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20 fascinating facts about the horse's tail, its anatomy and function

Many of us do not give the horse´s tail much thought. But in fact, it can tell us quite a bit about the mood, general health and stress level of the horse. The horse's tail is an extension of the horse's spine. Therefore, problems in the tail can cause problems elsewhere in the body. Just as tail problems can be a symptom that something is wrong elsewhere in the body. Here we take a closer look at the social significance of the tail, its anatomy and care, and give you 20 facts for inspiration.


You may also like to read: Study: How much your horse blinks reveals its level of stress

The physiology

# 1: The horse's tail actually begins between the ears. It is part of the horse's spine. The spine begins at the neck joint itself between the ears and runs in an S down over the neck, over the back, to the croup and ends out at the tip of it.

# 2: The spine consists of 7 cervical vertebrae, 18 thoracic vertebrae, 6 lumbar vertebrae and the sacrum. But it is actually different how many tail vertebrae each horse breed has. The thoroughbred Arabian typically has 5 lumbar vertebrae and 15 tail vertebrae against the 6 lumbar vertebrae and 18-20 lumbar vertebrae in other horse breeds.

# 3: The horse's tail is a super fly swatter. Because the it consists of so many joints, the tip of the tail can swing in a different direction and speed than the rest of it. This means that the horse easily can hit annoying flies and biting insects. The horse can swing it three times faster than a gravity-driven pendulum to be exact.

# 4: Does your horse have a crooked tail? It does not have to be a problem, but there is still good reason to pay attention. Skewed tail guidance is most commonly seen in Arabian horses, many of which are born with a tail that naturally falls to one side. If the crooked tail guidance is genetically determined, the horse usually has no problems relating to it. If, on the other hand, a horse develops a skewed tail guidance later in life, either suddenly or gradually, it should give cause for concern.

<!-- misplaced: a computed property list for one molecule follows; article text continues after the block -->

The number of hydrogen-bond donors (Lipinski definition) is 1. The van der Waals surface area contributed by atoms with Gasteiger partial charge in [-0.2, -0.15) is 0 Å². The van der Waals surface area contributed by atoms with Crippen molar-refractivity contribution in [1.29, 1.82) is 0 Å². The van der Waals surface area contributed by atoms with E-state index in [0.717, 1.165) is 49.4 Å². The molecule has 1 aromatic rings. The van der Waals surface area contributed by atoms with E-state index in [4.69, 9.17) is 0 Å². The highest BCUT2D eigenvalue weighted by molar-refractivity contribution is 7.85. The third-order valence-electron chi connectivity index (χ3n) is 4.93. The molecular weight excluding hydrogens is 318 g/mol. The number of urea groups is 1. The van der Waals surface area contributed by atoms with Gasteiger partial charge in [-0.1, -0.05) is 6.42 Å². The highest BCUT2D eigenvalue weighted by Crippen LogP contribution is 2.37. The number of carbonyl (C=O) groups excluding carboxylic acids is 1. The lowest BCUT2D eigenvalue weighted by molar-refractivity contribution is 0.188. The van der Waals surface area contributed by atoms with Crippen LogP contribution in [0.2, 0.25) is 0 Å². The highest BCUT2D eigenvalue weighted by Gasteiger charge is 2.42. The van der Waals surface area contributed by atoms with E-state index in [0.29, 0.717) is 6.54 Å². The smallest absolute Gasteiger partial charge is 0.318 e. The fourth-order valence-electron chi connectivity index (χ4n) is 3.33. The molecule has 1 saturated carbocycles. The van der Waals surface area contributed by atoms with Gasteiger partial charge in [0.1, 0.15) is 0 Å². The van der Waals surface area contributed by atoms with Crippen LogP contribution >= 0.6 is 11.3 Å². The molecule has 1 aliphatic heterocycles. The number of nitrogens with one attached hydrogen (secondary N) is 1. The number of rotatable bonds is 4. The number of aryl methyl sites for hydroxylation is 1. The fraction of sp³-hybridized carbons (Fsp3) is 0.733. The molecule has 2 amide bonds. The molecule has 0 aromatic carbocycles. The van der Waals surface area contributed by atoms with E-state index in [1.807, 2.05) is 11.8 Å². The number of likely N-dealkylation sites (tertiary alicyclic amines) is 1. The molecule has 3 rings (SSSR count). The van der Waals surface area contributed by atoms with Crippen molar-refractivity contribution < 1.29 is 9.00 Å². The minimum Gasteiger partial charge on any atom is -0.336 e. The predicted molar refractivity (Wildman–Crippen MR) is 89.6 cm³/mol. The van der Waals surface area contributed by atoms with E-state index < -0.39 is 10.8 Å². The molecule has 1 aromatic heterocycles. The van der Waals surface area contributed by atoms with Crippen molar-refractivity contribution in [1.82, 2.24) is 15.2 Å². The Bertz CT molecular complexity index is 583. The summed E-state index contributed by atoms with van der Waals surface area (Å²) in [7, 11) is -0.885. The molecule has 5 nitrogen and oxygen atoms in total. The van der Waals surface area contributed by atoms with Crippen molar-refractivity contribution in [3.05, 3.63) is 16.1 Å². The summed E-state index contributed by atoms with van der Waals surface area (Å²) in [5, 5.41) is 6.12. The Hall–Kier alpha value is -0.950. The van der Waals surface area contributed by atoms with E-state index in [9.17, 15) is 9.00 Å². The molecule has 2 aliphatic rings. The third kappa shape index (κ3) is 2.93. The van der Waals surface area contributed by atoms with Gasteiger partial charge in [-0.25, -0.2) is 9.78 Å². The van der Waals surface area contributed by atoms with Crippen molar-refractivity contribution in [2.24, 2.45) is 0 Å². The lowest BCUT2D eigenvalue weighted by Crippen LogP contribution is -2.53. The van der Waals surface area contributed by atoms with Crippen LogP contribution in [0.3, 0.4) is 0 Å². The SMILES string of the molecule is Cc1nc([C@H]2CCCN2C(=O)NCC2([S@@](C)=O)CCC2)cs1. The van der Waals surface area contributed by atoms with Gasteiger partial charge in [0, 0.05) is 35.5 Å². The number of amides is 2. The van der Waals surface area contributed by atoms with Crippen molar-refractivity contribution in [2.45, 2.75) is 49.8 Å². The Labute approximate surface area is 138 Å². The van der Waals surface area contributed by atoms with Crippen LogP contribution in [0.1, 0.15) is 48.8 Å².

# 5: Skewed tail guidance caused by muscle tension is typically caused by two muscles: the semitendinosus muscle and the semimembranosus muscle, both of which have attachments to the bones of it. When these muscles are tense, they pull it to the side. It is really important to straighten. It can cause a displacement of the pelvis, reduce the movement of the horse in the hindquarters and cause it to swing the leg more to one side than the other.

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The horse's tail can be considered the end of its spine. Photo: Archive

# 6: If you want to feel your horse's tail vertebrae, lift it up a little. Feel under it and on the side of the root where they are most evident. Let the hand slide all the way down until there is no more bone left. The tail vertebrae can be very difficult to count and feel at intervals, as they get smaller and smaller the further down the tail you get.

# 7: You can easily check if your horse has a flexible back via the tail. Stand on the side of the horse. Grab the tail root of your horse and gently sway it from side to side. Your horse should confidently sway with and let the spine make a gentle and unbroken ‘wave motion’ from the loins and up to the mane. If the horse stiffens, or shows less movement in certain areas of the back, it may have muscle tension or saddle problems.